DesignLab: Sky Arts Ignition Memory Palace

V&A Schools ran a DesignLab project this summer in collaboration with Sam Winston, one of the 20 artists asked to make work for Sky Arts Ignition: Memory Palace. The exhibition is a walk-in story that brings to life a new work of fiction by the author Hari Kunzru. The book is set in a dystopian London, describing a world where reading the memories of others is forbidden and by recording your own thoughts you are committing a crime.  Sam was aked to interpret a chapter of the book that describes ‘something sacred and mysterious , called the Great Table of Elements’. In response, he took three seemingly ordinary objects that we ‘worship’ in contemporary culture; a gold watch, a sim card and a book and broke these down into their most basic elements. Connecting to the periodic table or ‘great table of elements’, Sam created a tryptich of type that played both visually and conceptually with the idea of worship, religion and modern science.

© Victoria and Albert Museum, London

The students who took part in the project were yr 12 & 13 students from St Aloysius School in Islington. The group, who are currently studying for AS/A Level Graphic Design were invited to visit the exhibition with Sam to explore the themes of the works on display as well as the processes and techniques used by the artists involved in bringing this text to life. Sam also invited the group to his studio in East London where he was able to explain in more detail the working processes he went throught to approach this unique commission.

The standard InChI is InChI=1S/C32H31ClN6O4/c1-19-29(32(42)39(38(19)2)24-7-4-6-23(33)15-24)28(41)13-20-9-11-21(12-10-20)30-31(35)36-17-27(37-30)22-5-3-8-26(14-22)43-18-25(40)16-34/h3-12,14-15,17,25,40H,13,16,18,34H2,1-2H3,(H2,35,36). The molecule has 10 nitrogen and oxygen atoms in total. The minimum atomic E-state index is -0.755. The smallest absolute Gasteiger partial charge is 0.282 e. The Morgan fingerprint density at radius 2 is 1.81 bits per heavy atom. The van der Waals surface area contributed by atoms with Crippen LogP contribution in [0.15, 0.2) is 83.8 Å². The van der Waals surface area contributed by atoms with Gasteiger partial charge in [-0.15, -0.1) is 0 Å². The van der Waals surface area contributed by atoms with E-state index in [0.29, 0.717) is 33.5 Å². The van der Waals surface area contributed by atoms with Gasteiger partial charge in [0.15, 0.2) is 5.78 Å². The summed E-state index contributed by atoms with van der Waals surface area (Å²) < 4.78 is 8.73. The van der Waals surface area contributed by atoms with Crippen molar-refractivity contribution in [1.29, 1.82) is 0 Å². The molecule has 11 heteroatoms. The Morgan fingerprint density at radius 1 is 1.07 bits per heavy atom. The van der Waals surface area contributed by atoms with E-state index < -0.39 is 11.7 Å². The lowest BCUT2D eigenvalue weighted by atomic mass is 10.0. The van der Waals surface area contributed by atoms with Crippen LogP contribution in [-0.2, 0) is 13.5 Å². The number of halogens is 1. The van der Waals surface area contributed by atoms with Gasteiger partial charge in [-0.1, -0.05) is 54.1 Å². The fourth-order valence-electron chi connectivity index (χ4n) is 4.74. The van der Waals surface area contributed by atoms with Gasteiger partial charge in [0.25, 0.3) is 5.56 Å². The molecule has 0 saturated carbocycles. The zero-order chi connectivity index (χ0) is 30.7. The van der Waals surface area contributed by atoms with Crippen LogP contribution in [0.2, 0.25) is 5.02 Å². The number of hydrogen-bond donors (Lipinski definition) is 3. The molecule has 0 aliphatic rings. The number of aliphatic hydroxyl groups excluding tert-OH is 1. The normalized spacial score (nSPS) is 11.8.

© Victoria and Albert Museum, London

In order to understand Sam’s practice more deeply, the students were taken through a short workshop at the V&A, which focussed on the final question in the exhibition – if you could keep only one memory what would it be?  With this in mind, the students were asked to write their memory down onto card layered with carbon copy paper. The group created layers of memory using the layers of paper and different techniques as instructed by Sam, revealing their memory drawings at the end.

© Victoria and Albert Museum, London

The  students went on to create two large collaborative works, taking this technique and working together to create collective memory drawings. Sam asked them to think about their memories of the exhibition and the museum and to write these down. Students explored the galleries looking for interesting letter forms, from Islamic calligraphy to 20th Century typography, they returned to layer drawings with key words and texture from prints found in the British Galleries or Pattern gleaned from South East Asia.

© Victoria and Albert Museum, London

Creating the larger drawings showed students how to develop an intial technique and push it further to create a more in depth work. The final pieces were content rich and really examined both the exhibition itself and Sam Winston’s working practice.

© Victoria and Albert Museum, London

The DesignLab: Memory Palace workshop was great for two reasons. One was being able to work with Sam Winston and visiting his studio, the other was the big piece we did on the final day. Sam’s studio was the first time I had the experience of being in an artist’s work place. It was great we got to see how different artists go through different processes when they’re working, the space they use and some of the equipment they use. The big piece we worked on was great fun. As a group we worked on two big pieces using carbon paper. This was great because it’s the first time as a class we collaborated on a piece and it was great having Sam guiding us through it.’

Yenayetul Shahid

Y12 Graphic Communication student – St Aloysius School

© Victoria and Albert Museum, London

For more information about DesignLab, please visit our Schools pages online: http://www.vam.ac.uk/content/articles/d/designlab/

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